On Friday (Nov.5), I had the chance to take the eKWIP platfrom out for a test with my first triggering of a teachable moment. Traditional teachable moments usually occur organically as an aside to a preplanned lesson. A student questions a particular element of a lesson, and the teacher leaves the script to offer a clear explanation in order to satisfy the curiosity of the student. The power of the teachable moment rests in the motivation to understand a concept because of an innate curiosity in the mind of the learner. One of the problems with teachable moments is their relative unpredictability. The T2M model was designed on the premise that teachable moments can be triggered with the proper environmental conditions and teacher support.

This past Friday (Nov.5) I was planning on teaching a sample lesson using eKWIP with my high school seniors. I strategically started the day by asking them to respond on a notecard to the triggering question, “What is the significance of the holiday of Diwali?” It was their inability to answer this question that caused a desire to know. The students asked the purpose of the question, and I explained that Nov. 5 is Diwali in India. One student quickly raised his hand and asked why we would want to learn about a country that is stealing American jobs. I explained that Americans have much to learn when discussing future relationships with India.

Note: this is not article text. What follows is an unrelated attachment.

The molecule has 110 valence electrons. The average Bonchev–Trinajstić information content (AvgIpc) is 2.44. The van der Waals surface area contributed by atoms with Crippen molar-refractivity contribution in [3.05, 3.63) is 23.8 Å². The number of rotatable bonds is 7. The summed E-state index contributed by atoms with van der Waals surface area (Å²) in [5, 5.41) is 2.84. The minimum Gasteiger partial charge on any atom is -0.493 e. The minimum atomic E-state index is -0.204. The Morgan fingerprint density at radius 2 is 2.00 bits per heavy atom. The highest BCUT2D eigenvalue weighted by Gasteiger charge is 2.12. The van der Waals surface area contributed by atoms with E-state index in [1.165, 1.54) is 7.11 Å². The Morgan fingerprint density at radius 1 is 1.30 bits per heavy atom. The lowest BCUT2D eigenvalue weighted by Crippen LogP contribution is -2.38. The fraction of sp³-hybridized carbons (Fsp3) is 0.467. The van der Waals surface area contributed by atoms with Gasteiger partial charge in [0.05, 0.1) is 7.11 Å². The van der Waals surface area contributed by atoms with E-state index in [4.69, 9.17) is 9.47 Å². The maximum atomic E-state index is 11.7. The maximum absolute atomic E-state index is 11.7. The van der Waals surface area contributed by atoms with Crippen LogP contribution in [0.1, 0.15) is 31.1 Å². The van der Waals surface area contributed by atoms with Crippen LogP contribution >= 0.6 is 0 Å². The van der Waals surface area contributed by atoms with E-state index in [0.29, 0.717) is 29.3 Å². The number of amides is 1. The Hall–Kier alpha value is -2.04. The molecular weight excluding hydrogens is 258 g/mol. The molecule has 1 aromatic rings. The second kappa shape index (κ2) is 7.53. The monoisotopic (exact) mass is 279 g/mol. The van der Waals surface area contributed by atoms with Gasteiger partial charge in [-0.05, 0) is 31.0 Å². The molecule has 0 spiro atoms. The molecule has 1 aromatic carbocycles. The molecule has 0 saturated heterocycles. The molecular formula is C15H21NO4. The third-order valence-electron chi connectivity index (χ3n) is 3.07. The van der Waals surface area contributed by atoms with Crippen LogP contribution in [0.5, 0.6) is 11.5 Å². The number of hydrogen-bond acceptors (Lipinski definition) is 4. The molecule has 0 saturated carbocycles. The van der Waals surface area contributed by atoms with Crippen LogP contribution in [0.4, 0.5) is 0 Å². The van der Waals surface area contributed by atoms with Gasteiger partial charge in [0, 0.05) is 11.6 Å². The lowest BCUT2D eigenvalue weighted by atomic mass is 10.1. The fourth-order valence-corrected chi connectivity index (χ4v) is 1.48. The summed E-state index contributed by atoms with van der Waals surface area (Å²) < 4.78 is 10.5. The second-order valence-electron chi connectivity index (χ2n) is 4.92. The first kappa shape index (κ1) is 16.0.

After the triggering question and negative student response, the rest of the class was interested enough to vote unanimously to participate in my 20-25 minute teachable moment. My plans made use of what I believe to be the key elements of a teachable moment: one academic standard, triggering question(s), a sequence of instruction, international collaboration, and authentic assessment. We began by locating India using the the Google maps link on the eKWIP website. After establishing the correct geographic location, the students read a small passage, lit a traditional Diwali lamp, and ate authentic Indian candy: Besan Ladoo & Kaju Burfee. They were skeptical at first but most of them made an attempt with the sweets. The students also enjoyed the ancient Indian artform of the Rangoli and wanted to know more about how they were designed. A rangoli is a colorful sand art display that acts as a welcome decoration for homes during Diwali.  At the conclusion of the lesson, the students were asked to reflect on the teachable moment. Here are a few of the comments they wrote:

1. “What I liked the most is how they have a holiday that brings their families together.”

2. “I learned that Diwali is a national holiday in India. They celebrate for 5 days and light fireworks and give gifts. I like the candy too!”

3. “The festival of lights is a celebration of prayer for good health, peace, and wisdom. Lakshmi, the Hindu goddess of wealth and prosperity visits Indian children on Diwali.”

4. “Diwali is a yearly celebration that combines many of the traditions of multiple American holidays.”

5. “Would it be possible to write some questions for you to post on the site for students in India to answer?”